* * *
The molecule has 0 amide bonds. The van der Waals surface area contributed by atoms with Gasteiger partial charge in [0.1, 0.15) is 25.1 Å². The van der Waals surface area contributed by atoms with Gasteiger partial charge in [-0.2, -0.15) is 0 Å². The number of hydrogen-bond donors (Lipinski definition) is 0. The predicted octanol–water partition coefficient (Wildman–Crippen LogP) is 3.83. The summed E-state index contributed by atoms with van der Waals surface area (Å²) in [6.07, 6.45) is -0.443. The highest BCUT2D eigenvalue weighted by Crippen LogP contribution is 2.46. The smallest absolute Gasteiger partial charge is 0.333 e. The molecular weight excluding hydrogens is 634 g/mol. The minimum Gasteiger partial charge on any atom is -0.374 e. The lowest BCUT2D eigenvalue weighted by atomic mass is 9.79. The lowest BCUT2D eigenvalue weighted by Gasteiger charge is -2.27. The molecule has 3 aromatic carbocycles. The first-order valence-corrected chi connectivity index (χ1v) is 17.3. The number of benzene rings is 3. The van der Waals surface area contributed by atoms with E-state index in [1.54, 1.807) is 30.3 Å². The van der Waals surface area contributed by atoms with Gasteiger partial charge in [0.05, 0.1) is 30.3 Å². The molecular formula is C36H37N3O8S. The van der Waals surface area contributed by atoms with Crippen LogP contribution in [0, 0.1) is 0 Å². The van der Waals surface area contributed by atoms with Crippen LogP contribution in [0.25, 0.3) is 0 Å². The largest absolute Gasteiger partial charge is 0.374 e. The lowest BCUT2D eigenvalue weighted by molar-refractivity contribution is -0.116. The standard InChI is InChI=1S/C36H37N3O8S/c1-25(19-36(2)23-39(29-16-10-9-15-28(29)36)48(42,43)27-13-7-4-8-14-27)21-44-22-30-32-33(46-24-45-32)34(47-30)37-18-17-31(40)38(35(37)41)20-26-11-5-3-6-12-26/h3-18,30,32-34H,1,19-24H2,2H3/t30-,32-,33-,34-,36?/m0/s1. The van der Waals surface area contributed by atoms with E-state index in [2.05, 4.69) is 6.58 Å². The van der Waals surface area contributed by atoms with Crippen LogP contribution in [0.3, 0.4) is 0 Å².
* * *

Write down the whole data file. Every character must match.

The molecule has 0 amide bonds. The van der Waals surface area contributed by atoms with Gasteiger partial charge in [0.1, 0.15) is 25.1 Å². The van der Waals surface area contributed by atoms with Gasteiger partial charge in [-0.2, -0.15) is 0 Å². The number of hydrogen-bond donors (Lipinski definition) is 0. The predicted octanol–water partition coefficient (Wildman–Crippen LogP) is 3.83. The summed E-state index contributed by atoms with van der Waals surface area (Å²) in [6.07, 6.45) is -0.443. The highest BCUT2D eigenvalue weighted by Crippen LogP contribution is 2.46. The smallest absolute Gasteiger partial charge is 0.333 e. The molecular weight excluding hydrogens is 634 g/mol. The minimum Gasteiger partial charge on any atom is -0.374 e. The lowest BCUT2D eigenvalue weighted by atomic mass is 9.79. The lowest BCUT2D eigenvalue weighted by Gasteiger charge is -2.27. The molecule has 3 aromatic carbocycles. The first-order valence-corrected chi connectivity index (χ1v) is 17.3. The number of benzene rings is 3. The van der Waals surface area contributed by atoms with E-state index in [1.54, 1.807) is 30.3 Å². The van der Waals surface area contributed by atoms with Gasteiger partial charge in [0.05, 0.1) is 30.3 Å². The molecular formula is C36H37N3O8S. The van der Waals surface area contributed by atoms with Crippen LogP contribution in [0, 0.1) is 0 Å². The van der Waals surface area contributed by atoms with Crippen LogP contribution in [0.25, 0.3) is 0 Å². The largest absolute Gasteiger partial charge is 0.374 e. The lowest BCUT2D eigenvalue weighted by molar-refractivity contribution is -0.116. The standard InChI is InChI=1S/C36H37N3O8S/c1-25(19-36(2)23-39(29-16-10-9-15-28(29)36)48(42,43)27-13-7-4-8-14-27)21-44-22-30-32-33(46-24-45-32)34(47-30)37-18-17-31(40)38(35(37)41)20-26-11-5-3-6-12-26/h3-18,30,32-34H,1,19-24H2,2H3/t30-,32-,33-,34-,36?/m0/s1. The van der Waals surface area contributed by atoms with E-state index in [2.05, 4.69) is 6.58 Å². The van der Waals surface area contributed by atoms with Crippen LogP contribution in [0.3, 0.4) is 0 Å².